Rotating an AWS Access Key is not difficult. It’s a few simple commands to the AWS CLI (which you presumably have installed if you have an Access Key).

  1. Create a new access key (CreateAccessKey API)
  2. Configure AWS CLI to use the new access key (aws configure)
  3. Disable the old access key (UpdateAccessKey API)
  4. Delete the old access key (DeleteAccessKey API)

Instead of requiring each user to remember the correct API calls and parameters to each, I’ve created a script in buzzsurfr/aws-utils called rotate_access_key.py that orchestrates the process. Written in Python (a dependency of AWS CLI, so again should be present), the script minimizes the number of parameters and removes the undifferentiated heavy lifting associated with selecting the correct key. The user’s access is confirmed to be stable by using the new access key to remove the old access key. The script can be scheduled using crown or Scheduled Tasks and supports CLI profiles.

usage: rotate_access_key.py [-h] --user-name USER_NAME
                            [--access-key-id ACCESS_KEY_ID]
                            [--profile PROFILE] [--delete] [--no-delete]
                            [--verbose]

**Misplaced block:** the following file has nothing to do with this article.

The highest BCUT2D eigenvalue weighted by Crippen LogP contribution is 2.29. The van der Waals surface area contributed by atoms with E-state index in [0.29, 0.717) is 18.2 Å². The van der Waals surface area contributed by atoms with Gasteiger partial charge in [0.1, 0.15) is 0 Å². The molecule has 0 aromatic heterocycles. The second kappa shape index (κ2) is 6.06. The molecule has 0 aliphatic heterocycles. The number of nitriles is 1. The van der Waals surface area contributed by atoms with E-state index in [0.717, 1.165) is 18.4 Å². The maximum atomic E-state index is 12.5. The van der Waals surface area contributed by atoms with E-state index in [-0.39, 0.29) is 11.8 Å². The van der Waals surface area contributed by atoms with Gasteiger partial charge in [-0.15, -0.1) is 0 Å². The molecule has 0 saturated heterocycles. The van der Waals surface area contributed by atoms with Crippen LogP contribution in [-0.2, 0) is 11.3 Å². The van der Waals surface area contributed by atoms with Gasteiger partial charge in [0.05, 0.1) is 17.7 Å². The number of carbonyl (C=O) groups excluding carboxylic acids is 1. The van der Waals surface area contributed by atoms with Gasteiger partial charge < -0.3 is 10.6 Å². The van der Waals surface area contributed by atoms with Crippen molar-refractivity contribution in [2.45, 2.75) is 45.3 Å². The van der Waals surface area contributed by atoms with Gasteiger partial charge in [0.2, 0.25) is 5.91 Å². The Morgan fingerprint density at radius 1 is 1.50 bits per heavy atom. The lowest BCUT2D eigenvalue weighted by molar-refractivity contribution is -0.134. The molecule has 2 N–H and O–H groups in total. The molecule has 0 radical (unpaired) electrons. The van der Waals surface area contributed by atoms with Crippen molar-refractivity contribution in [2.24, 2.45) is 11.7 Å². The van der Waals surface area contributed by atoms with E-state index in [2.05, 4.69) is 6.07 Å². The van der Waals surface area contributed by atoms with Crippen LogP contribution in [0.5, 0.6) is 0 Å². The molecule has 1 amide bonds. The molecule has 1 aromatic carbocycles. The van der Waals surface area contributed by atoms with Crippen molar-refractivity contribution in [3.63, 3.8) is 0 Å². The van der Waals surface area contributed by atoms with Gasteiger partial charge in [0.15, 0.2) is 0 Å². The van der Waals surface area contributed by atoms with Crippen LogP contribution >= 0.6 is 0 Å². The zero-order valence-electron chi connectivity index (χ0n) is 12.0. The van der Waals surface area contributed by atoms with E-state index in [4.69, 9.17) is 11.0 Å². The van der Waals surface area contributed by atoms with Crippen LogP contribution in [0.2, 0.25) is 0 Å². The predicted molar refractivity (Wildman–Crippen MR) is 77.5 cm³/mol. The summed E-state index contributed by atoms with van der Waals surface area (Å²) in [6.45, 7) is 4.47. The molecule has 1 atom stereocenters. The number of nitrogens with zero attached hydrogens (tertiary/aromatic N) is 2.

optional arguments:
  -h, --help            show this help message and exit
  --user-name USER_NAME
                        UserName of the AWS user
  --access-key-id ACCESS_KEY_ID
                        Specific Access Key to replace
  --profile PROFILE     Local profile
  --delete              Delete old access key after inactivating (Default)
  --no-delete           Do not delete old access key after inactivating
  --verbose             Verbose

In order to use the script, the user must have the right set of permissions for their IAM user. This template is an example and only grants the IAM user permissions to change their own access Key.

From IAM: Allows IAM Users to Rotate Their Own Credentials Programmatically and in the Console:

{
    "Version": "2012-10-17",
    "Statement": [
        {
            "Effect": "Allow",
            "Action": [
                "iam:ListUsers",